Where Deborah Smith’s translation of “The Accusation” opened up Bandi’s short stories for the English-speaking world, there are several novels by defector writers that are only in Korean. “Place of Human Desecration” is one. Robert Lauler reviews it.
Anthony Rinna examines the stark reality that it is not clear who is available to replace exports of North Korean labor in Russia, making it hard to imagine the Russian government weaning itself off them.
Pushing back against an over-reliance on personalist explanations for international conflict, Adam Cathcart retreats into history and some speculation.
How have Chinese officials and periodicals been discussing trade with and sanctions on North Korea? Adam Cathcart investigates.
The perception that China and North Korea no longer have the extensive bilateral contacts that they once did may be broadly speaking correct, but it is by no means the whole story. Here, Adam Cathcart brings to our attention an official event from July 25, 2017.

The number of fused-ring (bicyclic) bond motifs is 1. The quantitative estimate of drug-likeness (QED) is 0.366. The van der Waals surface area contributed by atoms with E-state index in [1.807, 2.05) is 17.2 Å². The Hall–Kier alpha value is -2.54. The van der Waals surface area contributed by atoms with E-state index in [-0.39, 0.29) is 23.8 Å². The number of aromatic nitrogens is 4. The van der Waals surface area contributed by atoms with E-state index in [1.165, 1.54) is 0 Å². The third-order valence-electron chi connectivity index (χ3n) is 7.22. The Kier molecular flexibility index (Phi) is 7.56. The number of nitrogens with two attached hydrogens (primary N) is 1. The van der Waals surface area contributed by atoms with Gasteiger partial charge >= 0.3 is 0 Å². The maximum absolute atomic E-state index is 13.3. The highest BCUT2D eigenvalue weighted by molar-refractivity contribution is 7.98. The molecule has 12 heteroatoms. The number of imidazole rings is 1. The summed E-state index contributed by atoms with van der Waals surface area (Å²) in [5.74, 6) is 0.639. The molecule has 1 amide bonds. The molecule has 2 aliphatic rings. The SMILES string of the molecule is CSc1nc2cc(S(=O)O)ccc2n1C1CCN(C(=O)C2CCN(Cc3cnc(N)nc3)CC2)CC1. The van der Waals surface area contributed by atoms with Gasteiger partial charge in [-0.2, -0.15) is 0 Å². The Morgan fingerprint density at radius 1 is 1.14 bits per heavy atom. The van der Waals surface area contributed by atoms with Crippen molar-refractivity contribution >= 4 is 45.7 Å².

Lumps of Coal: How China’s Demand for Russia’s Natural Resources Affects North Korea Sanctions Enforcement
Anthony Rinna investigates the Russian role in the DPRK sanctions system, focusing on the country’s potential to export high-quality coal to China as a replacement for the DPRK.
This installment of #Shigak explores the two most popular political stories from the conservative and progressive Twittersphere between July 28 and August 4. For the right, that means the reappointment of a former trade minister to his old post, while the left homes in on some comments about the possibility of war on the Korean peninsula.
In a new review for Sino-NK, Robert Lauler once again turns his attention to Korean literature centered around national division, taking a magnifying glass to The Intelligence Agent, the latest novel by Hong Sang-hwa.